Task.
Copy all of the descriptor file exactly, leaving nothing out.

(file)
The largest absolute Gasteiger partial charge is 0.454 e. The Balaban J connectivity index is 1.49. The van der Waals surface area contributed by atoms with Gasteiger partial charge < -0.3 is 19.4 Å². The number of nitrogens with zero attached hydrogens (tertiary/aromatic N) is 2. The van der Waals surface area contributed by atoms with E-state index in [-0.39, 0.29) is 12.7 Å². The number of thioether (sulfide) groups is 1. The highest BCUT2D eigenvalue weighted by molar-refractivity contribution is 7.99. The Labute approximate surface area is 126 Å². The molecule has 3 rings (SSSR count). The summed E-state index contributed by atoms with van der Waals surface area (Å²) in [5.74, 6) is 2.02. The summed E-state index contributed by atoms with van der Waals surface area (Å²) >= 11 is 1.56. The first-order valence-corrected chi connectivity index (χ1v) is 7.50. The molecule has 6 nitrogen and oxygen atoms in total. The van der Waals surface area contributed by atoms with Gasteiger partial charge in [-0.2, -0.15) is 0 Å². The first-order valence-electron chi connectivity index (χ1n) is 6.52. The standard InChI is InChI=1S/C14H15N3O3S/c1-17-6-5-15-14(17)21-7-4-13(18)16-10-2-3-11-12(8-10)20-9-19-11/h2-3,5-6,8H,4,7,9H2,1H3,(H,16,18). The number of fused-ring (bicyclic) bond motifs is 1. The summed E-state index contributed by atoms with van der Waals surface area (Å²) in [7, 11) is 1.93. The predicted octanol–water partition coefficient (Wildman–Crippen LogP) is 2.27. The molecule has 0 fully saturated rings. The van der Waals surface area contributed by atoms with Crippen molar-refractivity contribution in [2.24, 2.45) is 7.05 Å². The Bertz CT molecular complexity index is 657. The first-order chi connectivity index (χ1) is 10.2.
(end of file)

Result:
The largest absolute Gasteiger partial charge is 0.454 e. The Balaban J connectivity index is 1.49. The van der Waals surface area contributed by atoms with Gasteiger partial charge < -0.3 is 19.4 Å². The number of nitrogens with zero attached hydrogens (tertiary/aromatic N) is 2. The van der Waals surface area contributed by atoms with E-state index in [-0.39, 0.29) is 12.7 Å². The number of thioether (sulfide) groups is 1. The highest BCUT2D eigenvalue weighted by molar-refractivity contribution is 7.99. The Labute approximate surface area is 126 Å². The molecule has 3 rings (SSSR count). The summed E-state index contributed by atoms with van der Waals surface area (Å²) in [5.74, 6) is 2.02. The summed E-state index contributed by atoms with van der Waals surface area (Å²) >= 11 is 1.56. The first-order valence-corrected chi connectivity index (χ1v) is 7.50. The molecule has 6 nitrogen and oxygen atoms in total. The van der Waals surface area contributed by atoms with Gasteiger partial charge in [-0.2, -0.15) is 0 Å². The first-order valence-electron chi connectivity index (χ1n) is 6.52. The standard InChI is InChI=1S/C14H15N3O3S/c1-17-6-5-15-14(17)21-7-4-13(18)16-10-2-3-11-12(8-10)20-9-19-11/h2-3,5-6,8H,4,7,9H2,1H3,(H,16,18). The number of fused-ring (bicyclic) bond motifs is 1. The summed E-state index contributed by atoms with van der Waals surface area (Å²) in [7, 11) is 1.93. The predicted octanol–water partition coefficient (Wildman–Crippen LogP) is 2.27. The molecule has 0 fully saturated rings. The van der Waals surface area contributed by atoms with Crippen molar-refractivity contribution in [2.24, 2.45) is 7.05 Å². The Bertz CT molecular complexity index is 657. The first-order chi connectivity index (χ1) is 10.2.